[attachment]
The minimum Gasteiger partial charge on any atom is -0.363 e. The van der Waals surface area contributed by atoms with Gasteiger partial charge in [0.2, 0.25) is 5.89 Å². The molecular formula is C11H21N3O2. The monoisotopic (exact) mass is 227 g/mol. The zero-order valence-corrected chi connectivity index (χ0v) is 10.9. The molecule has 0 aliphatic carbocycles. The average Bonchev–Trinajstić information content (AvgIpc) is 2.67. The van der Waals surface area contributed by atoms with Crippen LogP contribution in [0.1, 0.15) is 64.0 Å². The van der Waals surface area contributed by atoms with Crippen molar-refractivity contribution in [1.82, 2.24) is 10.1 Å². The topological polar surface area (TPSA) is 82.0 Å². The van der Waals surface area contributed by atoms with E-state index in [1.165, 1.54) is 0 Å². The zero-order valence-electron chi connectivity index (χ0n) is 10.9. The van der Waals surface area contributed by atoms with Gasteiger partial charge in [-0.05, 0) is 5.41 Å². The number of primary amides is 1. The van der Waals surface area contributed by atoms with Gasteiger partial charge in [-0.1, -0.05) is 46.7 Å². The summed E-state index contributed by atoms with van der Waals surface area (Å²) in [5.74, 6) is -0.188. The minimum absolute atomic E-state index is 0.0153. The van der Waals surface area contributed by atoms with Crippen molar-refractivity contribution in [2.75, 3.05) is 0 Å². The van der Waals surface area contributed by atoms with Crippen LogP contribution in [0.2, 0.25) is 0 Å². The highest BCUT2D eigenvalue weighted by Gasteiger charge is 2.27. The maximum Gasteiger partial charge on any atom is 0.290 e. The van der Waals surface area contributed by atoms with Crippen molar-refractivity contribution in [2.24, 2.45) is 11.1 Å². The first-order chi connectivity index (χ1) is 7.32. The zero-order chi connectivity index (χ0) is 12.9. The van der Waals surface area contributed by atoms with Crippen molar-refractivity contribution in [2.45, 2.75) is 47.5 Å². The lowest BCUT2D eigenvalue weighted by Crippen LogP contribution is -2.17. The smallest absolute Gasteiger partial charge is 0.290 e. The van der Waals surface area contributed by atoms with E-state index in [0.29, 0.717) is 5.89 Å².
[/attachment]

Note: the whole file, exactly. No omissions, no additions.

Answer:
The minimum Gasteiger partial charge on any atom is -0.363 e. The van der Waals surface area contributed by atoms with Gasteiger partial charge in [0.2, 0.25) is 5.89 Å². The molecular formula is C11H21N3O2. The monoisotopic (exact) mass is 227 g/mol. The zero-order valence-corrected chi connectivity index (χ0v) is 10.9. The molecule has 0 aliphatic carbocycles. The average Bonchev–Trinajstić information content (AvgIpc) is 2.67. The van der Waals surface area contributed by atoms with Crippen LogP contribution in [0.1, 0.15) is 64.0 Å². The van der Waals surface area contributed by atoms with Crippen molar-refractivity contribution in [1.82, 2.24) is 10.1 Å². The topological polar surface area (TPSA) is 82.0 Å². The van der Waals surface area contributed by atoms with E-state index in [1.165, 1.54) is 0 Å². The zero-order valence-electron chi connectivity index (χ0n) is 10.9. The van der Waals surface area contributed by atoms with Gasteiger partial charge in [-0.05, 0) is 5.41 Å². The number of primary amides is 1. The van der Waals surface area contributed by atoms with Gasteiger partial charge in [-0.1, -0.05) is 46.7 Å². The summed E-state index contributed by atoms with van der Waals surface area (Å²) in [5.74, 6) is -0.188. The minimum absolute atomic E-state index is 0.0153. The van der Waals surface area contributed by atoms with Crippen molar-refractivity contribution in [2.75, 3.05) is 0 Å². The van der Waals surface area contributed by atoms with Crippen LogP contribution in [0.2, 0.25) is 0 Å². The highest BCUT2D eigenvalue weighted by Gasteiger charge is 2.27. The maximum Gasteiger partial charge on any atom is 0.290 e. The van der Waals surface area contributed by atoms with Crippen molar-refractivity contribution in [2.24, 2.45) is 11.1 Å². The first-order chi connectivity index (χ1) is 7.32. The zero-order chi connectivity index (χ0) is 12.9. The van der Waals surface area contributed by atoms with Crippen molar-refractivity contribution in [2.45, 2.75) is 47.5 Å². The lowest BCUT2D eigenvalue weighted by Crippen LogP contribution is -2.17. The smallest absolute Gasteiger partial charge is 0.290 e. The van der Waals surface area contributed by atoms with E-state index in [0.29, 0.717) is 5.89 Å².